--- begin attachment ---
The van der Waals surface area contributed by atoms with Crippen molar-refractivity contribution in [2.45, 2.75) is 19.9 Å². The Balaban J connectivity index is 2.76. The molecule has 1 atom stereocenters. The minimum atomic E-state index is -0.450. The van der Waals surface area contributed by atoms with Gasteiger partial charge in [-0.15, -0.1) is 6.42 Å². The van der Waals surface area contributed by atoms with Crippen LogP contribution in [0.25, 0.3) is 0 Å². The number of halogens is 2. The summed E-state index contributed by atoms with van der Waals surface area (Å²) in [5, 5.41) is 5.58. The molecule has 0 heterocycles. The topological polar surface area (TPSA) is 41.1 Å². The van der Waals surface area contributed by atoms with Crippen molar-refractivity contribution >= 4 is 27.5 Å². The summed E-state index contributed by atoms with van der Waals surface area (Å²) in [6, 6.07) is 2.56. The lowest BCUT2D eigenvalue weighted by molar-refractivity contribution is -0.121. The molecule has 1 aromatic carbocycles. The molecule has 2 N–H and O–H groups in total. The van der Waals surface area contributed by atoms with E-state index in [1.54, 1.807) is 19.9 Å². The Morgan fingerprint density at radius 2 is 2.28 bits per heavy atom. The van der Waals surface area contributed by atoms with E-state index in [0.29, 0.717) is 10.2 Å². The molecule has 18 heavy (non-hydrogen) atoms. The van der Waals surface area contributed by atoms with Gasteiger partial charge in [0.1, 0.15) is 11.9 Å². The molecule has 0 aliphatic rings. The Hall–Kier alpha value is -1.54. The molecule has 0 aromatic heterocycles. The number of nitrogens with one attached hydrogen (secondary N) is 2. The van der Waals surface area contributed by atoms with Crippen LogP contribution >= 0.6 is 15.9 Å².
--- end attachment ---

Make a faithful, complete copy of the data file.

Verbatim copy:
The van der Waals surface area contributed by atoms with Crippen molar-refractivity contribution in [2.45, 2.75) is 19.9 Å². The Balaban J connectivity index is 2.76. The molecule has 1 atom stereocenters. The minimum atomic E-state index is -0.450. The van der Waals surface area contributed by atoms with Gasteiger partial charge in [-0.15, -0.1) is 6.42 Å². The van der Waals surface area contributed by atoms with Crippen LogP contribution in [0.25, 0.3) is 0 Å². The number of halogens is 2. The summed E-state index contributed by atoms with van der Waals surface area (Å²) in [5, 5.41) is 5.58. The molecule has 0 heterocycles. The topological polar surface area (TPSA) is 41.1 Å². The van der Waals surface area contributed by atoms with Crippen molar-refractivity contribution >= 4 is 27.5 Å². The summed E-state index contributed by atoms with van der Waals surface area (Å²) in [6, 6.07) is 2.56. The lowest BCUT2D eigenvalue weighted by molar-refractivity contribution is -0.121. The molecule has 1 aromatic carbocycles. The molecule has 2 N–H and O–H groups in total. The van der Waals surface area contributed by atoms with E-state index in [1.54, 1.807) is 19.9 Å². The Morgan fingerprint density at radius 2 is 2.28 bits per heavy atom. The van der Waals surface area contributed by atoms with E-state index in [0.29, 0.717) is 10.2 Å². The molecule has 18 heavy (non-hydrogen) atoms. The van der Waals surface area contributed by atoms with Gasteiger partial charge in [0.1, 0.15) is 11.9 Å². The molecule has 0 aliphatic rings. The Hall–Kier alpha value is -1.54. The molecule has 0 aromatic heterocycles. The number of nitrogens with one attached hydrogen (secondary N) is 2. The van der Waals surface area contributed by atoms with Crippen LogP contribution >= 0.6 is 15.9 Å².